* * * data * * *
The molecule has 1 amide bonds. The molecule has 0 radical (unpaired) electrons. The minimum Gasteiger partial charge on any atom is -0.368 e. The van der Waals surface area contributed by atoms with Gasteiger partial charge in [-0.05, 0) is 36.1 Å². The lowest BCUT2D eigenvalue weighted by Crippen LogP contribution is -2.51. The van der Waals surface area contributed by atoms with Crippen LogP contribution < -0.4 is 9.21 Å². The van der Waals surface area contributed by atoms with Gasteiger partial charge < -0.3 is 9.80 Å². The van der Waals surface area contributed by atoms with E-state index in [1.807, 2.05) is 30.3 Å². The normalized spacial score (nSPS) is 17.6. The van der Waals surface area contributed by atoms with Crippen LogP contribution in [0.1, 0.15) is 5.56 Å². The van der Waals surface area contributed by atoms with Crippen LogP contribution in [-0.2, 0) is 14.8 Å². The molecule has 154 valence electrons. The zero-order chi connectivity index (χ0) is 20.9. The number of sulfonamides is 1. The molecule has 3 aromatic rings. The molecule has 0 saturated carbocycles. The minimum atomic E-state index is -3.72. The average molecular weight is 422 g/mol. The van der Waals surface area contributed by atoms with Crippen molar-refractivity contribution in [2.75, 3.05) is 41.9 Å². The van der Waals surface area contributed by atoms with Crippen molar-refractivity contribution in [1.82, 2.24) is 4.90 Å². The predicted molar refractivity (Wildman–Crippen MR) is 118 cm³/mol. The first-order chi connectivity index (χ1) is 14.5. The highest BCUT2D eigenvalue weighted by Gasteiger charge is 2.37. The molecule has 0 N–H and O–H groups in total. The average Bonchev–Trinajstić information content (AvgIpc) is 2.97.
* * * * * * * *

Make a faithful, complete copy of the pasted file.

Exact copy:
The molecule has 1 amide bonds. The molecule has 0 radical (unpaired) electrons. The minimum Gasteiger partial charge on any atom is -0.368 e. The van der Waals surface area contributed by atoms with Gasteiger partial charge in [-0.05, 0) is 36.1 Å². The lowest BCUT2D eigenvalue weighted by Crippen LogP contribution is -2.51. The van der Waals surface area contributed by atoms with Crippen LogP contribution < -0.4 is 9.21 Å². The van der Waals surface area contributed by atoms with Gasteiger partial charge < -0.3 is 9.80 Å². The van der Waals surface area contributed by atoms with E-state index in [1.807, 2.05) is 30.3 Å². The normalized spacial score (nSPS) is 17.6. The van der Waals surface area contributed by atoms with Crippen LogP contribution in [0.1, 0.15) is 5.56 Å². The van der Waals surface area contributed by atoms with Crippen LogP contribution in [-0.2, 0) is 14.8 Å². The molecule has 154 valence electrons. The zero-order chi connectivity index (χ0) is 20.9. The number of sulfonamides is 1. The molecule has 3 aromatic rings. The molecule has 0 saturated carbocycles. The minimum atomic E-state index is -3.72. The average molecular weight is 422 g/mol. The van der Waals surface area contributed by atoms with Crippen molar-refractivity contribution in [2.75, 3.05) is 41.9 Å². The van der Waals surface area contributed by atoms with Crippen molar-refractivity contribution in [1.82, 2.24) is 4.90 Å². The predicted molar refractivity (Wildman–Crippen MR) is 118 cm³/mol. The first-order chi connectivity index (χ1) is 14.5. The highest BCUT2D eigenvalue weighted by Gasteiger charge is 2.37. The molecule has 0 N–H and O–H groups in total. The average Bonchev–Trinajstić information content (AvgIpc) is 2.97.